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International Satellite Cloud Climatology Project: Extending the Record

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  • 1 a Franklin, New York
  • | 2 b NOAA National Centers for Environmental Information, Asheville, North Carolina
  • | 3 c NOAA Center for Satellite Applications and Research, College Park, Maryland
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Abstract

ISCCP continues to quantify the global distribution and diurnal-to-interannual variations of cloud properties in a revised version. This paper summarizes assessments of the previous version, describes refinements of the analysis and enhanced features of the product design, discusses the few notable changes in the results, and illustrates the long-term variations of global mean cloud properties and differing high cloud changes associated with ENSO. The new product design includes a global, pixel-level product on a 0.1° grid, all other gridded products at 1.0°-equivalent equal area, separate satellite products with ancillary data for regional studies, more detailed, embedded quality information, and all gridded products in netCDF format. All the data products including all input data, expanded documentation, the processing code, and an operations guide are available online. Notable changes are 1) a lowered ice–liquid temperature threshold, 2) a treatment of the radiative effects of aerosols and surface temperature inversions, 3) refined specification of the assumed cloud microphysics, and 4) interpolation of the main daytime cloud information overnight. The changes very slightly increase the global monthly mean cloud amount with a little more high cloud and a little less middle and low cloud. Over the whole period, total cloud amount slowly decreases caused by decreases in cumulus/altocumulus; consequently, average cloud-top temperature and optical thickness have increased. The diurnal and seasonal cloud variations are very similar to earlier versions. Analysis of the whole record shows that high cloud variations, but not low clouds, exhibit different patterns in different ENSO events.

Significance Statement

This paper reports on the evolution of the research goals and satellite cloud data products produced by ISCCP, a long-term international project, which is now fully operational. The growing length of record with 10-km and 3-h sampling makes possible studies of cloud variations from diurnal-to-weather scale (cloud process scale) to climate variation scale. In particular the length of record includes many examples of ENSO and is beginning to encompass the slower modes of ocean variation, allowing studies of the role of cloud feedbacks in coupling the atmosphere and ocean circulations.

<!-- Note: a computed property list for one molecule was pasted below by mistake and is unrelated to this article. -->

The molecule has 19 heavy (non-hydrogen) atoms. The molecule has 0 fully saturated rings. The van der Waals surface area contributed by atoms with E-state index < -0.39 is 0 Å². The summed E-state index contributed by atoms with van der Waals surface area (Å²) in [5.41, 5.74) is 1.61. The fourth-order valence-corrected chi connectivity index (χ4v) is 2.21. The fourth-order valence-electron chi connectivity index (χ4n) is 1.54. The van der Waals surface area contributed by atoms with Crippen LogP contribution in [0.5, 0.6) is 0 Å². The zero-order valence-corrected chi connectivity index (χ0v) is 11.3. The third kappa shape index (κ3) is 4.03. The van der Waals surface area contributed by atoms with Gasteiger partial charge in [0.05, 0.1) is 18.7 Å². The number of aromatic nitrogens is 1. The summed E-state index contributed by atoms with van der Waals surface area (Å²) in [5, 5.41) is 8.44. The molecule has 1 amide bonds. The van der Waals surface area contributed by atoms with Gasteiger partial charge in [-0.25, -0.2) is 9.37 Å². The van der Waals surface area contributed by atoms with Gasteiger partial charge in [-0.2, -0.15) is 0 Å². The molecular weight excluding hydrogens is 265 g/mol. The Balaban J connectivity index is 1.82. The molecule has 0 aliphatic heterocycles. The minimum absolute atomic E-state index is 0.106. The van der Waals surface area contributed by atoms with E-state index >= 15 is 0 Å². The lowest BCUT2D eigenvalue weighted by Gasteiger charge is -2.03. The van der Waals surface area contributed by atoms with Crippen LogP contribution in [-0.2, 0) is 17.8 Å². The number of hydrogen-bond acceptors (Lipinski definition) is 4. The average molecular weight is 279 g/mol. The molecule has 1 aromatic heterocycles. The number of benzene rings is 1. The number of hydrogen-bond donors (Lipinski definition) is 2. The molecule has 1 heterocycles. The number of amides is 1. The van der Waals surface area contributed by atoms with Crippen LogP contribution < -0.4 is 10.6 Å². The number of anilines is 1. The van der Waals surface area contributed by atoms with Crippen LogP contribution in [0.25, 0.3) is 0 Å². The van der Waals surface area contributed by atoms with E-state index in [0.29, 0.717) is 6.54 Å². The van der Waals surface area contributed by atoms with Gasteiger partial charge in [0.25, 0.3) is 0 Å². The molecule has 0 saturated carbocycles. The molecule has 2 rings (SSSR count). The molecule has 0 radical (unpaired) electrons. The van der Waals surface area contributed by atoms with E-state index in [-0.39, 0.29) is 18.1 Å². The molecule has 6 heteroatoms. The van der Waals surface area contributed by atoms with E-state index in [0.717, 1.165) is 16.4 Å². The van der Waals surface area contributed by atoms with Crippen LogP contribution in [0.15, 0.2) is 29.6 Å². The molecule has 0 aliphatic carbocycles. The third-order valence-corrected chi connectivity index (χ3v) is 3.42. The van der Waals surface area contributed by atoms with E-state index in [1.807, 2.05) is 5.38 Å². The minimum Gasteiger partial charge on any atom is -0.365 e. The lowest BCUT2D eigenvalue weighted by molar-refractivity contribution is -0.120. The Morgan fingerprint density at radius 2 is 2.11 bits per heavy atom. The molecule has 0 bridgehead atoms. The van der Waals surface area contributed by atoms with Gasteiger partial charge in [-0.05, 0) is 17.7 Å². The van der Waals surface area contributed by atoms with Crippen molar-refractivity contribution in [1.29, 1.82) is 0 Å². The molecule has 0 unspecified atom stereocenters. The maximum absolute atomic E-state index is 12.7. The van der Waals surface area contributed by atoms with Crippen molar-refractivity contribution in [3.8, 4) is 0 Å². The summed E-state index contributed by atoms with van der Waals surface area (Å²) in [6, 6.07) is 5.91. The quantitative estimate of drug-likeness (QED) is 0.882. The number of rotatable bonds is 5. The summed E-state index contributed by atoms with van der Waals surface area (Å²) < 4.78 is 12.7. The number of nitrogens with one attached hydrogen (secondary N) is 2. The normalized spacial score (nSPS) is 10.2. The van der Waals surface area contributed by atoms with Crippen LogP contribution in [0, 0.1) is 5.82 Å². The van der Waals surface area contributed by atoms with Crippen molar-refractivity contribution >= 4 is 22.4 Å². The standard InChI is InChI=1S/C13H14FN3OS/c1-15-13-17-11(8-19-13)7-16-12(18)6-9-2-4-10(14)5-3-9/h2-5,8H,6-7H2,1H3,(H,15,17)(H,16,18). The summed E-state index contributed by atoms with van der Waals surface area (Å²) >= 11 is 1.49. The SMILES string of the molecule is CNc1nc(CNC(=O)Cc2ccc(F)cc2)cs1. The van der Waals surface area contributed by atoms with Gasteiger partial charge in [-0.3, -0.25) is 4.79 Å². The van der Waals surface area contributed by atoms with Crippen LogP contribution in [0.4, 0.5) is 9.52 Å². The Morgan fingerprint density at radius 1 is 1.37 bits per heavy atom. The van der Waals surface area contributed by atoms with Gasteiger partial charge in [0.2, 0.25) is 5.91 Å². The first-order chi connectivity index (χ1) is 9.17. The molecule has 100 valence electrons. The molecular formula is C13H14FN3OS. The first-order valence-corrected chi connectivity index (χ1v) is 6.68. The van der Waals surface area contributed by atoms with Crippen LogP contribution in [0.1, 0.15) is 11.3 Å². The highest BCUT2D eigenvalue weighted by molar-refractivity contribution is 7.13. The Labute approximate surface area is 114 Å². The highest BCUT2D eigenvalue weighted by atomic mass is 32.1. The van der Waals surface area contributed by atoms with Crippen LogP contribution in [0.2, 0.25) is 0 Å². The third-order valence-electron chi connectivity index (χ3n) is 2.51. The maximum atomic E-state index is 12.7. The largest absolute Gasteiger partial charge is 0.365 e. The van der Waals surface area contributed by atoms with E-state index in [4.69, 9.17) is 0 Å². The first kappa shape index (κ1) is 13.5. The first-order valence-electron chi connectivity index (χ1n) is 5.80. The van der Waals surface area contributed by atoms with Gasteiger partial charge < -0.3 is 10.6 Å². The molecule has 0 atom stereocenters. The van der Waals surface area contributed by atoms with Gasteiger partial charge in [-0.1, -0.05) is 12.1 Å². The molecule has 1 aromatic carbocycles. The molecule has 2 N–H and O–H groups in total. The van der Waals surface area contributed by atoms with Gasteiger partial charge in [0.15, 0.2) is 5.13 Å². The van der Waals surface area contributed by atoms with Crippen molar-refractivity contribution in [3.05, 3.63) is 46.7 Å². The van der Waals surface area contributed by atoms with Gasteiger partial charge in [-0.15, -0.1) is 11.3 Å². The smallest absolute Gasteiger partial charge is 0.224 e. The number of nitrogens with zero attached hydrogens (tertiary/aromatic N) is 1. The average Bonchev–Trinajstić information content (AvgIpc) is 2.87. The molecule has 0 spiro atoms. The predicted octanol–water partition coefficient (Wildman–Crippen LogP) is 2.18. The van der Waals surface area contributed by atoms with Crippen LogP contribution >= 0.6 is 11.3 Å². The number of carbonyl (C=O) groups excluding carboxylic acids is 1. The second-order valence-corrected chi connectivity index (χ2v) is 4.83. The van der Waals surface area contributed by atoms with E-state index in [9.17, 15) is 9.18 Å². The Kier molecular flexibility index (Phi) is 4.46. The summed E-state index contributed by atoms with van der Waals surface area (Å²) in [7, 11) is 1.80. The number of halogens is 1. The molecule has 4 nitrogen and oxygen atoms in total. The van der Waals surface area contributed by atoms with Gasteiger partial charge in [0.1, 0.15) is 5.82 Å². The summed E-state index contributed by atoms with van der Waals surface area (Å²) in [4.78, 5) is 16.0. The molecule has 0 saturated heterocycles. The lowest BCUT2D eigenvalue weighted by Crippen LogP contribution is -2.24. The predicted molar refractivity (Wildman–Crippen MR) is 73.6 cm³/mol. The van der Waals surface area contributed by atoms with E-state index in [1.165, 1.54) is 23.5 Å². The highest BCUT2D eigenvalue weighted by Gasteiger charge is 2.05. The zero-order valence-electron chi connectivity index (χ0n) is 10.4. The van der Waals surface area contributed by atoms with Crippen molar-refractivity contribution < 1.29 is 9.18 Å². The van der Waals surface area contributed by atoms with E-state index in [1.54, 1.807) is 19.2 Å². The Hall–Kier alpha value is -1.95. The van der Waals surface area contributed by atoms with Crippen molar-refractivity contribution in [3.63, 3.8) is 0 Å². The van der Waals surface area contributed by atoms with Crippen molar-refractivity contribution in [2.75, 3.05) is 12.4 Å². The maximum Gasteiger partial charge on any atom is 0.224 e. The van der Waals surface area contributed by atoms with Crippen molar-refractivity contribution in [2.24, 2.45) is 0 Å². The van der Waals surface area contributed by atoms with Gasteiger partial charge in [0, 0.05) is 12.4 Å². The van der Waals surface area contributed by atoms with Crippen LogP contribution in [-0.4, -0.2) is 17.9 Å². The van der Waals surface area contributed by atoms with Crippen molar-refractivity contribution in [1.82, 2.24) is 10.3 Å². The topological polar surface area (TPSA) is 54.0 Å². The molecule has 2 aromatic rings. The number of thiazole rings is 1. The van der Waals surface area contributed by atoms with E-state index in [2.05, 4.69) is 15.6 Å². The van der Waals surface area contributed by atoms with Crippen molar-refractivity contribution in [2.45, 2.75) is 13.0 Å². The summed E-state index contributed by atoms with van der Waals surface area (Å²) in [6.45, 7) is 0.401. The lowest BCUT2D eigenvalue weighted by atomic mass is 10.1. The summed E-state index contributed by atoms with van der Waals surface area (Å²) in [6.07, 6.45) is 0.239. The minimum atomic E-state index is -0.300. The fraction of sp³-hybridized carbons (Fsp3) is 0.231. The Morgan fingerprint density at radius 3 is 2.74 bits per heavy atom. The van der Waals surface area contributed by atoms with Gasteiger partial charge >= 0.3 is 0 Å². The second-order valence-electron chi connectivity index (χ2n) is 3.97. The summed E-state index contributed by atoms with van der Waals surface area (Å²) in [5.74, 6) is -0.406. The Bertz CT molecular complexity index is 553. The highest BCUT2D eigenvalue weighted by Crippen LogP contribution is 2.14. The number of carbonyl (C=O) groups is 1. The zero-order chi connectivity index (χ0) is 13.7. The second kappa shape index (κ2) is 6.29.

© 2021 American Meteorological Society. For information regarding reuse of this content and general copyright information, consult the AMS Copyright Policy (www.ametsoc.org/PUBSReuseLicenses).

Corresponding author: Kenneth R. Knapp, ken.knapp@noaa.gov

Abstract

ISCCP continues to quantify the global distribution and diurnal-to-interannual variations of cloud properties in a revised version. This paper summarizes assessments of the previous version, describes refinements of the analysis and enhanced features of the product design, discusses the few notable changes in the results, and illustrates the long-term variations of global mean cloud properties and differing high cloud changes associated with ENSO. The new product design includes a global, pixel-level product on a 0.1° grid, all other gridded products at 1.0°-equivalent equal area, separate satellite products with ancillary data for regional studies, more detailed, embedded quality information, and all gridded products in netCDF format. All the data products including all input data, expanded documentation, the processing code, and an operations guide are available online. Notable changes are 1) a lowered ice–liquid temperature threshold, 2) a treatment of the radiative effects of aerosols and surface temperature inversions, 3) refined specification of the assumed cloud microphysics, and 4) interpolation of the main daytime cloud information overnight. The changes very slightly increase the global monthly mean cloud amount with a little more high cloud and a little less middle and low cloud. Over the whole period, total cloud amount slowly decreases caused by decreases in cumulus/altocumulus; consequently, average cloud-top temperature and optical thickness have increased. The diurnal and seasonal cloud variations are very similar to earlier versions. Analysis of the whole record shows that high cloud variations, but not low clouds, exhibit different patterns in different ENSO events.

Significance Statement

This paper reports on the evolution of the research goals and satellite cloud data products produced by ISCCP, a long-term international project, which is now fully operational. The growing length of record with 10-km and 3-h sampling makes possible studies of cloud variations from diurnal-to-weather scale (cloud process scale) to climate variation scale. In particular the length of record includes many examples of ENSO and is beginning to encompass the slower modes of ocean variation, allowing studies of the role of cloud feedbacks in coupling the atmosphere and ocean circulations.

© 2021 American Meteorological Society. For information regarding reuse of this content and general copyright information, consult the AMS Copyright Policy (www.ametsoc.org/PUBSReuseLicenses).

Corresponding author: Kenneth R. Knapp, ken.knapp@noaa.gov
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